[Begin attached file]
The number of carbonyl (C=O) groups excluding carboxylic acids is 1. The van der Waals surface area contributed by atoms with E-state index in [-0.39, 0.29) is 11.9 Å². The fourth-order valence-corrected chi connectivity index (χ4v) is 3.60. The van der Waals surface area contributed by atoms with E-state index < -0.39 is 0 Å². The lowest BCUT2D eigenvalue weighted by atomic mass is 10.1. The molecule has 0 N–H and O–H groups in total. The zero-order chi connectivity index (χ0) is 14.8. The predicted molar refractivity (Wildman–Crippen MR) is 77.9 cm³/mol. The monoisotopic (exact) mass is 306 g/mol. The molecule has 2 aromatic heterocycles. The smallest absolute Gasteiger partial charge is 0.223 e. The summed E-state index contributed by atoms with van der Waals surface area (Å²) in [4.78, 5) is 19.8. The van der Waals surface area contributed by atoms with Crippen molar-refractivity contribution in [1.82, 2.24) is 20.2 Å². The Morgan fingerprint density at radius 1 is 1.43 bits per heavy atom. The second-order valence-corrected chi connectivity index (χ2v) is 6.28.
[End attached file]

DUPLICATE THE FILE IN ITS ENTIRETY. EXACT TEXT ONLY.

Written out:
The number of carbonyl (C=O) groups excluding carboxylic acids is 1. The van der Waals surface area contributed by atoms with E-state index in [-0.39, 0.29) is 11.9 Å². The fourth-order valence-corrected chi connectivity index (χ4v) is 3.60. The van der Waals surface area contributed by atoms with E-state index < -0.39 is 0 Å². The lowest BCUT2D eigenvalue weighted by atomic mass is 10.1. The molecule has 0 N–H and O–H groups in total. The zero-order chi connectivity index (χ0) is 14.8. The predicted molar refractivity (Wildman–Crippen MR) is 77.9 cm³/mol. The monoisotopic (exact) mass is 306 g/mol. The molecule has 2 aromatic heterocycles. The smallest absolute Gasteiger partial charge is 0.223 e. The summed E-state index contributed by atoms with van der Waals surface area (Å²) in [4.78, 5) is 19.8. The van der Waals surface area contributed by atoms with Crippen molar-refractivity contribution in [1.82, 2.24) is 20.2 Å². The Morgan fingerprint density at radius 1 is 1.43 bits per heavy atom. The second-order valence-corrected chi connectivity index (χ2v) is 6.28.